A Chicagoan in Paris

Magazine intern Phoebe Maltz, ‘05, shares some moments from studying abroad.

I just returned from the College’s Autumn Paris Civilization Program. My classes—European history with an emphasis on France, supplemented by a French grammar and writing class—at the University’s Paris Center, opened September 2003, were taught in French by Chicago professors.

My dorm room at the Fondation des Etats-Unis came complete with a sink, a broken chair, and stern warnings that using a hairdryer would blow a fuse. The dorm is part of an international student community, the Cité Universitaire, located at the city's southern tip, two Metro rides away from the Paris Center. More than 20 Chicago students from two different study-abroad programs lived there this fall.

Parisian markets sell delicacies from shiny vegetables and delicious but stinky Camembert to dead rabbits, still furry, hanging upside down by their feet. Chicago students, accustomed to such fine dining establishments as Pierce, Hutch, and Medici, frequented the markets, such as this one on the boulevard Raspail. Early on I broke my general rule of not eating unwashed fruit, polishing off a huge quantity of strawberries too tasty to save for home.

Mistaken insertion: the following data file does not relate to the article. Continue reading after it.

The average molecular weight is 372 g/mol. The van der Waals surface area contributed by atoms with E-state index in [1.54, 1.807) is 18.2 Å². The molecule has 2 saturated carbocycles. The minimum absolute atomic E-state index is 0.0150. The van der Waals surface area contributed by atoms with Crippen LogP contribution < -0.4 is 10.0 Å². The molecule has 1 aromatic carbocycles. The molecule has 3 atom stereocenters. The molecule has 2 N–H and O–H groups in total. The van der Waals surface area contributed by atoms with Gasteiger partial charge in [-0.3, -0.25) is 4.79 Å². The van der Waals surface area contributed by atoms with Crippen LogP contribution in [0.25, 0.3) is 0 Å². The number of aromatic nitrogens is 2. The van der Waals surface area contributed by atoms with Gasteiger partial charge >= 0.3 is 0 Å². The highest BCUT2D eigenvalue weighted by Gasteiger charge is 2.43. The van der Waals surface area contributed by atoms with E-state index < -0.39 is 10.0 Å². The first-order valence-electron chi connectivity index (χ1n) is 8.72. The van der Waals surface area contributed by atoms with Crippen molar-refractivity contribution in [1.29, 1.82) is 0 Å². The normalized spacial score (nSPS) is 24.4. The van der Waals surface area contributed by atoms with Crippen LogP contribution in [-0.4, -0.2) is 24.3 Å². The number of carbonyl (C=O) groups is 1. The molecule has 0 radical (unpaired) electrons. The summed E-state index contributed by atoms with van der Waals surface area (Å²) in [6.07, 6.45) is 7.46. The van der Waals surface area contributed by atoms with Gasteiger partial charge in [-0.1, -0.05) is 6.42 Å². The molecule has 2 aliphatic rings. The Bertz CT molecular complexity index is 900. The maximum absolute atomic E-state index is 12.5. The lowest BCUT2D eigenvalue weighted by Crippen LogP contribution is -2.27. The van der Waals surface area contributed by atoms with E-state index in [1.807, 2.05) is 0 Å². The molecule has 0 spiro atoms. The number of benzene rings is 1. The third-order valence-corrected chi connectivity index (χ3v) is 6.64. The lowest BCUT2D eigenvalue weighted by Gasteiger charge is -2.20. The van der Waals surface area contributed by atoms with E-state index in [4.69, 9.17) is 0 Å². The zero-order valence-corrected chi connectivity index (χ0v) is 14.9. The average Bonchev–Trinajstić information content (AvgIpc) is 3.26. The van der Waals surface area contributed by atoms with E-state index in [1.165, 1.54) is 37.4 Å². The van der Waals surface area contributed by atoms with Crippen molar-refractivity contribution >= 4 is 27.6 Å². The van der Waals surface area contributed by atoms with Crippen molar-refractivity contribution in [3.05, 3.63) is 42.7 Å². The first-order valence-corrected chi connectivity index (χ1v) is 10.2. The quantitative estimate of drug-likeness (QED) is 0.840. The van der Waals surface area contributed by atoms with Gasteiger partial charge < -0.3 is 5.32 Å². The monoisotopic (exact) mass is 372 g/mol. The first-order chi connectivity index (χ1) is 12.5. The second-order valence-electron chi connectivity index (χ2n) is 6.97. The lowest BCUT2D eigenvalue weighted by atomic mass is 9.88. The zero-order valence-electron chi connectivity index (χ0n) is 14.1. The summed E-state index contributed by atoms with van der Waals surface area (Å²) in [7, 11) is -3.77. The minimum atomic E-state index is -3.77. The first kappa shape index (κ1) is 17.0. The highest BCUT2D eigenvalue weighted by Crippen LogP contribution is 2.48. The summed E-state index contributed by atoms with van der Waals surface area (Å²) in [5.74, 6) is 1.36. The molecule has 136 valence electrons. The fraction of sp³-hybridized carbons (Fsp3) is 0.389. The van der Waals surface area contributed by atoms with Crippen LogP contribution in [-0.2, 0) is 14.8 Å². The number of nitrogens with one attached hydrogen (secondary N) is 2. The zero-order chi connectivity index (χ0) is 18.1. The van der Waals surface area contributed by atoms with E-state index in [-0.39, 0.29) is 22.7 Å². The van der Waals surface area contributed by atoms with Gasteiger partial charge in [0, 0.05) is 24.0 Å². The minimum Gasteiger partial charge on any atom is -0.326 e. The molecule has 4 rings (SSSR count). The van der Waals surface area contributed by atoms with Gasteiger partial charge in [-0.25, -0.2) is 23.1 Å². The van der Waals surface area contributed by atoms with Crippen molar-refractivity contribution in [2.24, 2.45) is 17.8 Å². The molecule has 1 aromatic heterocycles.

I’d park myself in Paris cafés, often elegant and rarely cheap, to stay caffeinated while grappling with my more difficult civilization assignments or on days when reading in French seemed especially daunting. Au Vieux Colombier, right outside the St. Sulpice Metro stop, had industrial-strength espresso, chic patrons, and a prime location in one of many designer shoe districts. When espresso lost its kick, I turned to pastries, eventually setting a three-per-day limit, at least one of which always included a flan—custard in a pastry shell.

Phoebe Maltz

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January 12, 2004